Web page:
Online merchants working with the right Payment Service Provider (PSP) can access a secure, global payment gateway 

Offering your online customers – in B2B or B2C – a secure payment service is one of the most valuable marketing tools you have. Customers want to feel that their privacy is important to a merchant and secure payments are one of the easiest ways businesses can reassure their customers.

A payment gateway is a conduit between the customer, merchant and the bank. By encrypting sensitive payment data, the gateway passes the data for validation between the three players on a secure network.

However, choosing the right gateway requires a real understanding of your business growth opportunities, market and scalability. For some merchants, it might be more important to choose a PSP that offers a wide range of payment options and settlement currencies to service a broad market. Customers prefer to pay for purchases in their local currency, so having a PSP that accepts a range of currency options is better for your conversion rate. Transparent pricing is key to cart conversion. If a customer is shopping on a US site from the eurozone, they don’t want to spend time converting costs, adding VAT and delivery and costs and then discover the cost is more than they want to spend. If the conversion and costs are done automatically when the customer is processing their cart, it is more likely that they will complete the purchase.

Partnering with a qualified cross-border PSP can help make purchasing seamless for customers and easier for merchants. It eliminates the need for a merchant to have multiple bank accounts, lowers costs and improves payment processing rates.

If you are ready to open your online business to cross-border payments, there are a few things that you should seek out from a PSP.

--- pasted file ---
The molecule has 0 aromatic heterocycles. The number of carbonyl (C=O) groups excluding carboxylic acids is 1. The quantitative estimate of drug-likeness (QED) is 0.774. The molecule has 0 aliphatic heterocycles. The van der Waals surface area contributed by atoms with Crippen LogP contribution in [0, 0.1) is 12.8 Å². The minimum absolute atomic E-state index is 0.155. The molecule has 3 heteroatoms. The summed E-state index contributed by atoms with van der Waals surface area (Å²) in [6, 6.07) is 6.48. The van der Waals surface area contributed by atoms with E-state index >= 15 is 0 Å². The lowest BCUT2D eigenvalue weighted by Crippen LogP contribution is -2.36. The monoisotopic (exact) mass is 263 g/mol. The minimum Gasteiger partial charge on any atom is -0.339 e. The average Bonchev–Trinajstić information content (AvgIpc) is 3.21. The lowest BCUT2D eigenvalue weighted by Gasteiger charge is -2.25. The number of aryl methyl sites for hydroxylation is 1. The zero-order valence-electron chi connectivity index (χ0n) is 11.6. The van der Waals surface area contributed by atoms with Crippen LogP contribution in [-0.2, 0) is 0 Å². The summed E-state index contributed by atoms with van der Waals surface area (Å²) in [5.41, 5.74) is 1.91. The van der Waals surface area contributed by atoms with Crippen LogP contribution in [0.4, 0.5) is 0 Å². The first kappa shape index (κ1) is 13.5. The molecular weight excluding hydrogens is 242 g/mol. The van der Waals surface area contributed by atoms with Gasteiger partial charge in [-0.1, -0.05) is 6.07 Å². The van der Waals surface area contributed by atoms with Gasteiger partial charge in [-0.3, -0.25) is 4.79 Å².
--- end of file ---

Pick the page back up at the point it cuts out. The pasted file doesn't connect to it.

Working with a local partner

If you are entering a new market that you are unfamiliar with, partnering with a local can ease you into the market. A local partner will be knowledgeable about the culture, social structure, business customs, consumer preferences, logistics, infrastructure and legislation. In some regions, a local partner is a legal requirement, but it often offers other benefits and exemptions when you work with such a partner.

Offering regional payment options

Before launching in a market, it is prudent to research the local market. Some regions most commonly pay online using credit cards, while others prefer debit cards, and others still choose payment apps or prepaid cards.

For example, if you are entering the China market, offering Visa as a payment option is pointless as the card is not accepted in the region. However, offering access to WePay would be attractive as it is one of the most common payment methods used in the region.

Alternative Payment Methods (APM) like eWallets and WePay have gained traction in China, generating about US$43 billion in revenue in 2019, while the rest of the world collectively only generated US$22 billion in revenue in the same year. Ignoring this payment preference for those entering the China market would likely result in high cart abandonment rates and possible failure to launch in the market.

Adopt the local language

Your PSP should be multilingual. When you speak with your customers in their language it not only boosts their confidence in your brand, it also generates brand loyalty. When people are researching and shopping they are more likely to choose to make a purchase from a site in their own language, because it feels more secure and comfortable.

You should use native-language speakers and local translators to proof-reader and edit your website content and ensure that it is relevant to the local audience. The 5 most common languages used online include*:

  • English (1,186,451,052 users or 25.9{d1a1694403c5660430dc420b8f142668f13097a51a1c1fc172179b975fdf78b3} of internet users globally)
  • Chinese (888,453,068 users or 19.4{d1a1694403c5660430dc420b8f142668f13097a51a1c1fc172179b975fdf78b3} of internet users globally)
  • Spanish (363,684,593 users or 7.9{d1a1694403c5660430dc420b8f142668f13097a51a1c1fc172179b975fdf78b3} of internet users globally)